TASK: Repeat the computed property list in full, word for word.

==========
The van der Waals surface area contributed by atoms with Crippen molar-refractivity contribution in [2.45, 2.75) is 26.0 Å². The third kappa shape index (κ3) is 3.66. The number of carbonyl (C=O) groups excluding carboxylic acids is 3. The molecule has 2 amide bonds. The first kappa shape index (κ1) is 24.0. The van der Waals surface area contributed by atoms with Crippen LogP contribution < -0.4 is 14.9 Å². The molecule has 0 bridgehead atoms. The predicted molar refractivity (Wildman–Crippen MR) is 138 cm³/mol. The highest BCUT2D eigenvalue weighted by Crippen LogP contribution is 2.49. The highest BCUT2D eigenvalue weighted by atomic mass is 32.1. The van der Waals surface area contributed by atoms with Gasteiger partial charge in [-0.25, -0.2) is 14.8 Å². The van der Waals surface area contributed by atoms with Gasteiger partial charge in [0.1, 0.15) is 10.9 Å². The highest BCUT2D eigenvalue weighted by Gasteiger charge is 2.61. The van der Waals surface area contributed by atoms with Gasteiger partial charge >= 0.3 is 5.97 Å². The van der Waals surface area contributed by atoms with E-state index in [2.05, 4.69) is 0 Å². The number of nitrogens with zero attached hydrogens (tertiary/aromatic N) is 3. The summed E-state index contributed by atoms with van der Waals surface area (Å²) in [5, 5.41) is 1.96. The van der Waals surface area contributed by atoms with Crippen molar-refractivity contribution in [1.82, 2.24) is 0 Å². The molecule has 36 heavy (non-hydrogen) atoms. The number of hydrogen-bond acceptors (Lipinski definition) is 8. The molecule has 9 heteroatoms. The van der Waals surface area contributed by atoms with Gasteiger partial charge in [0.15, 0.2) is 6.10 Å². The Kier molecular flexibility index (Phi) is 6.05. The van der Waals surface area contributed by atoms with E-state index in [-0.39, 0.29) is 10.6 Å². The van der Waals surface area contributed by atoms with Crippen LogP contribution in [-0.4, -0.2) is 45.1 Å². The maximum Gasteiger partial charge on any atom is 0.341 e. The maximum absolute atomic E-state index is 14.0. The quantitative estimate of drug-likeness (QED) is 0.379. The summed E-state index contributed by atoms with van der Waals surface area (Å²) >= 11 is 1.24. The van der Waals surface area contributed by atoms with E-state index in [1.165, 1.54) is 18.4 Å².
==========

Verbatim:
The van der Waals surface area contributed by atoms with Crippen molar-refractivity contribution in [2.45, 2.75) is 26.0 Å². The third kappa shape index (κ3) is 3.66. The number of carbonyl (C=O) groups excluding carboxylic acids is 3. The molecule has 2 amide bonds. The first kappa shape index (κ1) is 24.0. The van der Waals surface area contributed by atoms with Crippen LogP contribution < -0.4 is 14.9 Å². The molecule has 0 bridgehead atoms. The predicted molar refractivity (Wildman–Crippen MR) is 138 cm³/mol. The highest BCUT2D eigenvalue weighted by Crippen LogP contribution is 2.49. The highest BCUT2D eigenvalue weighted by atomic mass is 32.1. The van der Waals surface area contributed by atoms with Gasteiger partial charge in [-0.25, -0.2) is 14.8 Å². The van der Waals surface area contributed by atoms with Gasteiger partial charge in [0.1, 0.15) is 10.9 Å². The highest BCUT2D eigenvalue weighted by Gasteiger charge is 2.61. The van der Waals surface area contributed by atoms with Gasteiger partial charge >= 0.3 is 5.97 Å². The van der Waals surface area contributed by atoms with E-state index in [2.05, 4.69) is 0 Å². The number of nitrogens with zero attached hydrogens (tertiary/aromatic N) is 3. The summed E-state index contributed by atoms with van der Waals surface area (Å²) in [5, 5.41) is 1.96. The van der Waals surface area contributed by atoms with Crippen molar-refractivity contribution in [1.82, 2.24) is 0 Å². The molecule has 36 heavy (non-hydrogen) atoms. The number of hydrogen-bond acceptors (Lipinski definition) is 8. The molecule has 9 heteroatoms. The van der Waals surface area contributed by atoms with Gasteiger partial charge in [0.15, 0.2) is 6.10 Å². The Kier molecular flexibility index (Phi) is 6.05. The van der Waals surface area contributed by atoms with E-state index in [-0.39, 0.29) is 10.6 Å². The van der Waals surface area contributed by atoms with Crippen LogP contribution in [-0.4, -0.2) is 45.1 Å². The maximum Gasteiger partial charge on any atom is 0.341 e. The maximum absolute atomic E-state index is 14.0. The quantitative estimate of drug-likeness (QED) is 0.379. The summed E-state index contributed by atoms with van der Waals surface area (Å²) >= 11 is 1.24. The van der Waals surface area contributed by atoms with E-state index in [1.165, 1.54) is 18.4 Å².